Volume 14, Edition 2, 2012
Focus: An Inclusive Approach to Cognitive and Learning Styles within educational settings
Dr. Carol Evans, Associate Professor, Head of Teacher Education, Graduate School of Education; President of European Learning Styles Information Network; Visiting Fellow of Institute of Education, London.
Dr. Lynne Rogers, Director of Post Compulsory PGCE, Institute of Education Chair of the Psychology of Education Section of the British Psychological Society. Director of the London Centre for Excellence in Teacher Training (LONCETT)
Dr. Vincent Donche, Assistant Professor, Institute of Education and Information Sciences, University of Antwerp, Belgium.
Mr. Gert Vanthournout, doctoral research fellow, Institute of Education and Information Sciences, University of Antwerp, Belgium
Background to special edition
The aim will be to consider how research on cognitive and learning styles is being translated into higher education and school-based settings and offer suggestions for improvement of practice based on latest research findings (Zhang & Sternberg (eds) 2009; Rayner & Cools (eds) 2010 and Zhang, Sternberg & Rayner (in preparation).
Within this special issue we will be particularly focusing on how the interpretation and application of styles work can be both inclusive and exclusive. There has been much debate in recent years concerning the ‘limited’ and often inappropriate application of styles work to practice (Coffield, Moseley, Hall, & Ecclestone, 2004a, 2004b);Evans & Sadler- Smith, 2006; Evans & Graff, 2008; Cools, Evans & Redmond, 2009), the predictive validity of some learning style models, as well as the misuse of styles work in school settings (Sharp et al, 2008).
We will argue that an awareness of how students process information (i.e., their cognitive and learning styles) can potentially inform pedagogy to enhance student and tutor understandings (Evans, Cools & Charlesworth, 2010). In addition, when adequately measured, these characteristics can have an explanatory value regarding to issues of exclusion such as lower academic achievement and drop-out (Vermunt, 2005; Donche & Van Petegem, 2010). However, the potential of cognitive and learning styles research to contribute to this agenda has to date not been fully realised (DEMOS, 2005; Evans and Waring 2009; Zhang & Sternberg, 2009). A key consideration within this special edition will be to consider how to enhance understandings of effective practice within the styles field.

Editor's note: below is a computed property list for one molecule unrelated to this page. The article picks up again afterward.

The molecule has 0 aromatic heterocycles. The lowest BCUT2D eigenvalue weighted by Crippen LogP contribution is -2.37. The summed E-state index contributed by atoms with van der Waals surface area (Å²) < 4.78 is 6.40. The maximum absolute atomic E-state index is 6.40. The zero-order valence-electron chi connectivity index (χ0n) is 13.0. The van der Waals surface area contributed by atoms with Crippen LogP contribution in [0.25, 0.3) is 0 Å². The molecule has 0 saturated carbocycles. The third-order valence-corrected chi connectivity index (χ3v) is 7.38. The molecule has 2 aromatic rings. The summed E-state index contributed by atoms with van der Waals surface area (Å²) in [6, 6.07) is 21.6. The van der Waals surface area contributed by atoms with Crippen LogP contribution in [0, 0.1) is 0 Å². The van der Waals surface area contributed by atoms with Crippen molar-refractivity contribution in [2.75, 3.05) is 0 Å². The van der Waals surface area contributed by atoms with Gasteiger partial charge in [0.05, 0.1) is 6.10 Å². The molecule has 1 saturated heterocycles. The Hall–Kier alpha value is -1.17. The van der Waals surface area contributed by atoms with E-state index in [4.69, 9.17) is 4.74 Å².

Examples of specific papers (theoretical / empirical):
- A review of how schools / HEIs are using styles research in practice; what are teacher/lecturer understandings?
- The predictive nature of styles. How learning style research can be helpful for identifying students at risk for exclusion or successful progress in education.
- Research identifying learning style characteristics that are predictive for negative study outcomes.
- Papers describing/identifying risk profiles among students/pupils.
- Papers describing conditions or results of interventions that could be helpful to diminish the risk for exclusion in education.
- Papers outlining how a personal learning styles pedagogy can be used to help teachers to consider their approaches to learning and teaching.
- Papers considering the limitations of the ‘matching hypothesis’ and those that consider learner self – regulatory strategies to enable cognitive flexibility.
- Papers considering how key style ideas can be translated effectively into practice.
Word templates are available – see main site: http:// www.tandf.co.uk/journals/journal.asp?issn=1360-3116&linktype=44
- To be related to the areas identified above
- Articles would be a maximum of 7,000 words including refs and figs/tables.
- Abstract no more than 200 words in length.
- Six relevant keywords to be selected.
- Articles should be original and written in a clear, straightforward style, stating objectives clearly and defining terms. Arguments should be substantiated with well-reasoned supporting evidence.
- Tables and Figures must be typed out on separate sheets with approximate positions indicated in the text.
Process and timelines
- Initial papers should be submitted directly to email@example.com by the 31st July 2011 for consideration.
- Papers will be sent to the editorial team and each paper will be anonymised and independently reviewed by members of the editorial review team.
- All those who have submitted papers will be notified in September 2011 of the editorial decision.
- Authors of the selected papers will receive comprehensive feedback to further enhance their papers and to ensure that the papers conform to the journal requirements (quality and rigour) and meet presentation requirements.
- Final papers should be submitted by December 15th 2011.
- The editorial team of Research Papers in Education reserve the right to request further modifications should they be considered necessary.
- Papers will be submitted to the journal January 2012 following further minor amends ready to meet the publication date for Volume 14, edition 2 2012